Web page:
• At least one Jewish group is backing off from criticizing Will Smith for his Hitler remark (see Essay 4892). The national director of the US Anti-Defamation League said, “We welcome and accept Will Smith’s statement that Hitler was a ‘vicious killer’ and that he did not mean for his remarks about the Nazi leader to be mistaken as praise.” It’s just as well, given that the boycott of Smith’s latest flick doesn’t appear to be working.

Essay 4902

No, the moon is not made of green cheese; rather, it’s highly absorbent diaper material.

[MultiCultClassics often critiques questionable work created by multicultural advertising agencies. But the truth is, in terms of volume, percentages and any other measuring standard, the majority of lousy ideas are produced by White agencies. In the spirit of inclusion, this week MultiCultClassics spotlights some White ad trash.]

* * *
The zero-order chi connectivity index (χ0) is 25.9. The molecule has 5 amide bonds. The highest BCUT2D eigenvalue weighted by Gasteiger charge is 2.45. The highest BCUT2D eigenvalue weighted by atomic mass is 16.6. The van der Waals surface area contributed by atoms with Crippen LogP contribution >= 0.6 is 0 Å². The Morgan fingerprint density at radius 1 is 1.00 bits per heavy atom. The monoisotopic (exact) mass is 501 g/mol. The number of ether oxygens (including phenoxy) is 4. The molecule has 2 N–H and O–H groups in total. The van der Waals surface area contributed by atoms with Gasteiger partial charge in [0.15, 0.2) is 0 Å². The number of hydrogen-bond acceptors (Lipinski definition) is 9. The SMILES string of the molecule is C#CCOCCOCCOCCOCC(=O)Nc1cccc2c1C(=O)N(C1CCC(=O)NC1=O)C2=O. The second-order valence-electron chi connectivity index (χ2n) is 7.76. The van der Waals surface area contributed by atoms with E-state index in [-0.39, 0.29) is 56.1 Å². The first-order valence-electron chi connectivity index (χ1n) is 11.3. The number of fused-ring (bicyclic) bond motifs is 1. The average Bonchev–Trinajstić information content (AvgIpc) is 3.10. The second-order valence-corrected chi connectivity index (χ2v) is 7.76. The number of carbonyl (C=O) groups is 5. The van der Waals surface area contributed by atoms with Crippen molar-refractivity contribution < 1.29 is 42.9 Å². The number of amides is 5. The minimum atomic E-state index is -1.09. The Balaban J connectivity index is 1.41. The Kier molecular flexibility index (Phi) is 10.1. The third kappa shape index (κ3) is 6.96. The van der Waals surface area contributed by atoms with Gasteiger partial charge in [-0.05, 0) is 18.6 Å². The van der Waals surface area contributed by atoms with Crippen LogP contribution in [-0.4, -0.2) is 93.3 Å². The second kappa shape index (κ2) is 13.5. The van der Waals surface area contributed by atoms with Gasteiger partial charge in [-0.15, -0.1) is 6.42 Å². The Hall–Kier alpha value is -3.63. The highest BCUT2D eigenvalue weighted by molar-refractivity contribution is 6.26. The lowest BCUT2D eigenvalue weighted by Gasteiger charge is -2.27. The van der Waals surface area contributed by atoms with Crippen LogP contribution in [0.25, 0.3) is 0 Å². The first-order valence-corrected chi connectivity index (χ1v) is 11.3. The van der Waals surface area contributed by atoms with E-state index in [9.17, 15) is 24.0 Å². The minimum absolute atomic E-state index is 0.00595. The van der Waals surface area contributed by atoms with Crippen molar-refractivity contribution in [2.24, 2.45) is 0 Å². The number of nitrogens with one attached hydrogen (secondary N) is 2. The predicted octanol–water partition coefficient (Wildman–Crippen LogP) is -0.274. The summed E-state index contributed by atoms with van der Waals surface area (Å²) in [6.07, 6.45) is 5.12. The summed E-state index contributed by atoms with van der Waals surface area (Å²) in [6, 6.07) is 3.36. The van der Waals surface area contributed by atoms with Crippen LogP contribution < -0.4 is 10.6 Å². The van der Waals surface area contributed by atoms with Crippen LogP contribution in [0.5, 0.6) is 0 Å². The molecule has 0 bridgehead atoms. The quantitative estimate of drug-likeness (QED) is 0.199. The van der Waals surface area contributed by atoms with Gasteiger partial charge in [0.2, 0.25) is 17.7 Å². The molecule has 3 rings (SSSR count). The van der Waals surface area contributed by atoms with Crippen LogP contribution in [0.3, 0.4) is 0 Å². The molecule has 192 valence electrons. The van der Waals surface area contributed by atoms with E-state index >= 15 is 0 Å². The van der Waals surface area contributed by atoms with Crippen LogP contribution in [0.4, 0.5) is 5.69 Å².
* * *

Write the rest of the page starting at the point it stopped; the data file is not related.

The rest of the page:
Essay 4901

Essay 4900

Did Anheuser-Busch deliberately make this underage-drinking message laughably bad?

[MultiCultClassics often critiques questionable work created by multicultural advertising agencies. But the truth is, in terms of volume, percentages and any other measuring standard, the majority of lousy ideas are produced by White agencies. In the spirit of inclusion, this week MultiCultClassics spotlights some White ad trash.]

Wednesday, December 26, 2007

Essay 4899

From The Chicago Tribune…



No black-and-white answers

Several months after racial injustices were exposed, some wounds have begun to heal. And some have festered.

By Howard Witt, Tribune senior correspondent

Plotted on a map, the towns of Paris, Linden and Jena line up neatly along a 300-mile diagonal that falls across the Texas-Louisiana border.

But to many African-Americans, that line looks more like a gash across the beneficent face that the New South tries to present to the rest of the nation.

In each of those three mostly white towns, local incidents of perceived discrimination against blacks drew national outrage and civil rights protests after the Tribune wrote stories about them, thrusting their long-obscured racial tensions into the open during a tumultuous year.

Now, Tribune senior correspondent Howard Witt has returned to discover whether the fundamental racial dynamics of Linden, Paris and Jena were altered in any meaningful way after the TV cameras departed and the headlines faded away.